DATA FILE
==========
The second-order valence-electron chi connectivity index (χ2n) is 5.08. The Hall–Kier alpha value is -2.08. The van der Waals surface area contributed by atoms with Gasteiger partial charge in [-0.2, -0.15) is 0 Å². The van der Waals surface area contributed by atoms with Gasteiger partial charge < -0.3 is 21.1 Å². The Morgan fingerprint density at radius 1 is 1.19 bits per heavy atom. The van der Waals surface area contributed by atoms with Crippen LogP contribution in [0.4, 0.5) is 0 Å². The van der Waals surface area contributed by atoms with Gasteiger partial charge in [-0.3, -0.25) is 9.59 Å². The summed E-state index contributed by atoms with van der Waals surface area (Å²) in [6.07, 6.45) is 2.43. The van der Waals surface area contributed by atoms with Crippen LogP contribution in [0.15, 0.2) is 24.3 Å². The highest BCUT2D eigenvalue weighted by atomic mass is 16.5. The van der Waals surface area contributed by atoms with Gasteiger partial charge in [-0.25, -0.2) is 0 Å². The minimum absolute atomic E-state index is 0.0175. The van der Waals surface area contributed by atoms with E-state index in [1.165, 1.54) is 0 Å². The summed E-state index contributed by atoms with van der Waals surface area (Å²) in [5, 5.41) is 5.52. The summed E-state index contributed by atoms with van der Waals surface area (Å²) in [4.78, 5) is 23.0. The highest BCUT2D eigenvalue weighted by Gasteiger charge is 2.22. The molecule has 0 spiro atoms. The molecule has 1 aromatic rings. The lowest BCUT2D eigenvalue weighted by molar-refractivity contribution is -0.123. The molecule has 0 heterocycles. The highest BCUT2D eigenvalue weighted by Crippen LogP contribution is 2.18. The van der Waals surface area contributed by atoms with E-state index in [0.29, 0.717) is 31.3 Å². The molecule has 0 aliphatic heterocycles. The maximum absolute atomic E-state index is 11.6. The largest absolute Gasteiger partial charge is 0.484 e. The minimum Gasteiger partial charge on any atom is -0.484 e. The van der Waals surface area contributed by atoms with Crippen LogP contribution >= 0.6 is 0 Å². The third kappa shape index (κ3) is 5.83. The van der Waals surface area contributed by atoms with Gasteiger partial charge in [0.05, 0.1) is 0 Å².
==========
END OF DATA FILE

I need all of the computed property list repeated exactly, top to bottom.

The second-order valence-electron chi connectivity index (χ2n) is 5.08. The Hall–Kier alpha value is -2.08. The van der Waals surface area contributed by atoms with Gasteiger partial charge in [-0.2, -0.15) is 0 Å². The van der Waals surface area contributed by atoms with Gasteiger partial charge < -0.3 is 21.1 Å². The Morgan fingerprint density at radius 1 is 1.19 bits per heavy atom. The van der Waals surface area contributed by atoms with Crippen LogP contribution in [0.4, 0.5) is 0 Å². The van der Waals surface area contributed by atoms with Gasteiger partial charge in [-0.3, -0.25) is 9.59 Å². The summed E-state index contributed by atoms with van der Waals surface area (Å²) in [6.07, 6.45) is 2.43. The van der Waals surface area contributed by atoms with Crippen LogP contribution in [0.15, 0.2) is 24.3 Å². The highest BCUT2D eigenvalue weighted by atomic mass is 16.5. The van der Waals surface area contributed by atoms with Gasteiger partial charge in [-0.25, -0.2) is 0 Å². The minimum absolute atomic E-state index is 0.0175. The van der Waals surface area contributed by atoms with E-state index in [1.165, 1.54) is 0 Å². The summed E-state index contributed by atoms with van der Waals surface area (Å²) in [5, 5.41) is 5.52. The summed E-state index contributed by atoms with van der Waals surface area (Å²) in [4.78, 5) is 23.0. The highest BCUT2D eigenvalue weighted by Gasteiger charge is 2.22. The molecule has 0 spiro atoms. The molecule has 1 aromatic rings. The lowest BCUT2D eigenvalue weighted by molar-refractivity contribution is -0.123. The molecule has 0 heterocycles. The highest BCUT2D eigenvalue weighted by Crippen LogP contribution is 2.18. The van der Waals surface area contributed by atoms with E-state index in [0.29, 0.717) is 31.3 Å². The molecule has 0 aliphatic heterocycles. The maximum absolute atomic E-state index is 11.6. The largest absolute Gasteiger partial charge is 0.484 e. The minimum Gasteiger partial charge on any atom is -0.484 e. The van der Waals surface area contributed by atoms with Crippen LogP contribution >= 0.6 is 0 Å². The third kappa shape index (κ3) is 5.83. The van der Waals surface area contributed by atoms with Gasteiger partial charge in [0.05, 0.1) is 0 Å².